It’s been a while since I reviewed an actual speculative fiction movie on this site. I have no idea why, but part of it might be related to all of the animated shows that I have been watching lately.
Whatever the case, I was pleased that I had a chance to watch Ex Machina. I heard that it was a good film, and it even won an award. Well, it won an Oscar for best visual effects, and this is the same year that Avengers: Age of Ultron, Mad Max Fury Road, and Star Wars: The Force Awakens came out.
Ex Machina is an indepedent film, and it feels like it. It has some very wonderful sets combined with some excellent scenery, but it still feels on a budget. The money clearly went into the special effects, and you can see on the poster where. Well, you can see that this lady is a robot, and she has transparent skin in some places so some cool techno machinery stuff shows.
I’d better start from the beginning. The story begins when Caleb, a computer programmer, is invited to visit his boss’s estate for a while for a special project. His boss Nathan is the boss of a big search engine company, and he is so rich that his estate is located in the mountains and it is quite a compound.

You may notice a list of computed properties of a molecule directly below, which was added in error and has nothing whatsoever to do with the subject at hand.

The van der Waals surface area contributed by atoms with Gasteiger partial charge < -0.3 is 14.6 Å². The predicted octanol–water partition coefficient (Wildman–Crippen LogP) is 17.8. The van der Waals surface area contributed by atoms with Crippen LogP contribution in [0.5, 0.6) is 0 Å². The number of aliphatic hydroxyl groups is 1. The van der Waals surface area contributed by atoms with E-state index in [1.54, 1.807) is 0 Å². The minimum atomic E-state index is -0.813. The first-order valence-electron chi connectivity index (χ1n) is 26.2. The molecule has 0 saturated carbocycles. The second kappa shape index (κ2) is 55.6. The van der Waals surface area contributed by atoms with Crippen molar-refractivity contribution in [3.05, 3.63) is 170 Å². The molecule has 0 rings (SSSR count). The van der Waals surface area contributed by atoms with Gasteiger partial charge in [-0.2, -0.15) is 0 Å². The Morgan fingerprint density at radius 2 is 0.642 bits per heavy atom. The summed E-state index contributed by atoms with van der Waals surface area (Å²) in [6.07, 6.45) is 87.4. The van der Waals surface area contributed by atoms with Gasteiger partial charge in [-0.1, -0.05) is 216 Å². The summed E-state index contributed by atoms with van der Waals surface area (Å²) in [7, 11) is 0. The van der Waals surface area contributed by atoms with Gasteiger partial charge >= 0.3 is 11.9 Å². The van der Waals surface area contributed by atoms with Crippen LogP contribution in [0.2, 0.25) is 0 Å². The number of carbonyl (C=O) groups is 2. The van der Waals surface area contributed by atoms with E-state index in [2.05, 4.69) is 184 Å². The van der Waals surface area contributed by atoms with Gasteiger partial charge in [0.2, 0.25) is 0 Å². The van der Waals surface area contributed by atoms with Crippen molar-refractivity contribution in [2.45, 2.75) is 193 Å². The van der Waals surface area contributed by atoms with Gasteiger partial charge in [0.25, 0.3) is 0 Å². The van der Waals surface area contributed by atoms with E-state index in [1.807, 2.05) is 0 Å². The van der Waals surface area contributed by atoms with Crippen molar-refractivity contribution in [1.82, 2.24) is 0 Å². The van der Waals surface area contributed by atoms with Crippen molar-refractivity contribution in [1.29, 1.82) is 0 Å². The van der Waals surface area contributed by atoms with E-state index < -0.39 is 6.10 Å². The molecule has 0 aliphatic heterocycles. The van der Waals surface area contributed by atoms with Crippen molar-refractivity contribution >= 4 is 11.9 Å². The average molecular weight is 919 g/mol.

Nathan is a bit of a recluse, and apparently his company runs pretty well without him, because you don’t see Nathan doing anything work-related. That is, nothing outside research and development. Nathan has created a robot that looks human. That is, she has the flesh of a human on her face and hands, and let’s just assume that it is artificial. Nathan also has a live-in maid named Kyoko that doesn’t speak any English.
Apparently, Nathan wants Caleb to perform the Turing test, and if you don’t know what that is, it is a test from Alan Turing in order to determine a machine’s ability to exhibit intelligent behavior equivalent to, or indistinguishable from a human. There’s a really cool story about Alan Turing that you can watch in The Imitation Game, but I’m getting ahead and behind myself.
So Caleb goes to meet Ava the robot, and he finds that Ava is a lot more human than he’s expecting. In fact, he finds that Ava is quite attractive, and it is difficult for Caleb to come up with questions for Ava to pass his tests.
Now, the movie is very interesting because it is one of those films where there is little action at first, so it compensates by creating an uncomfortable and claustrophobic atmosphere. Then the music is very tonally perfect as well, and I couldn’t help but feel certain horror atmosphere.
I will have to say that the film is worth seeing, just so you can say that you saw it. It does explore the dynamic of creator/creation that shows up in a lot of good robot films, and I would say that Ex Machina achieves that. I don’t know if it is the best robot film, but I honestly am having a hard time figuring out what is the best. This is one of one of those films that I am going to spoil, so don’t read past the jump if you don’t want to know any more.